I’ve been so busy lately that I completely forgot to do a bit of research for a reader that e-mailed me a photograph of some interesting (and beautiful) rocks.
So, I decided to make it a geopuzzle and let the collective intelligence of the blogosphere discuss, debate, and ultimately solve.
Here is what the reader says about the rock in an e-mail to me:
The rock is about 4 feet across and is near the Martial Glacier outside Ushuaia, Argentina.
Alright … have at it!
UPDATE (6/23/09): This update was posted after the comments below to try and capture the general consensus on this particular geopuzzle. Everyone mentioned and admired the quartz ptygmatic folds (the white squiggly layer). Kim pointed out the parasitic folding — which, correct me if I’m wrong, is the term for the self-similarity of fold geometries of different wavelengths (note how the thinner layers are folded tightly within a longer-wavelength fold). In terms of what kind of rock this is, looks like most would agree that these were sedimentary rocks (evidenced by the layering) that were deformed (evidenced by the folding) and likely metamorphosed somewhat.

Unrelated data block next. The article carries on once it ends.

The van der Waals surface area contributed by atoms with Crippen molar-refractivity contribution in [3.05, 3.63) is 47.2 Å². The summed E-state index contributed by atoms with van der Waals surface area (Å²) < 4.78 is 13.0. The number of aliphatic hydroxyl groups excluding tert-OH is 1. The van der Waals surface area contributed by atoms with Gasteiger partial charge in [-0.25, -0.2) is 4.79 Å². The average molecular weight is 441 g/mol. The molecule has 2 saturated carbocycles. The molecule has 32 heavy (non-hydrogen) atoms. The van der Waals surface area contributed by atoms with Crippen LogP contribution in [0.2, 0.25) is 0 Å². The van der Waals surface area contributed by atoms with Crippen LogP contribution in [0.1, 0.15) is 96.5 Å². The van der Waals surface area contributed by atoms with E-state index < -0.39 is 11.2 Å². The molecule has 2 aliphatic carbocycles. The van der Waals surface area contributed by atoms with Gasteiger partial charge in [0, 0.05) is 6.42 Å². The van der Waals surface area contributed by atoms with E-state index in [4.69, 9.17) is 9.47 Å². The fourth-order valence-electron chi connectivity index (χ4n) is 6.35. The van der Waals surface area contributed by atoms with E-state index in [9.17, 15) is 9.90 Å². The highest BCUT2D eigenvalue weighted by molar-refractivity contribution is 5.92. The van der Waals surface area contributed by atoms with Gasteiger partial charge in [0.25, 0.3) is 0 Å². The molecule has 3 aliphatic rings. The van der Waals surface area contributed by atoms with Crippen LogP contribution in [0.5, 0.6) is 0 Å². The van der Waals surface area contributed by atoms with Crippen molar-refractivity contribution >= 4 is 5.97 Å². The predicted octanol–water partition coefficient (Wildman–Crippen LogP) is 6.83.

I have done some work in this general region and there are extensive outcrops along the Andean orogen composed of Paleozoic (~250-550 million yrs ago) meta-sedimentary rocks. While we can’t be absolutely certain that’s what this rock is just from this one photo … if I had to make the call, that’s what it would be. Or, another way to look at it … now we have a solid hypothesis to test. We just need to get down to Tierra del Fuego and sample this thing. Field trip!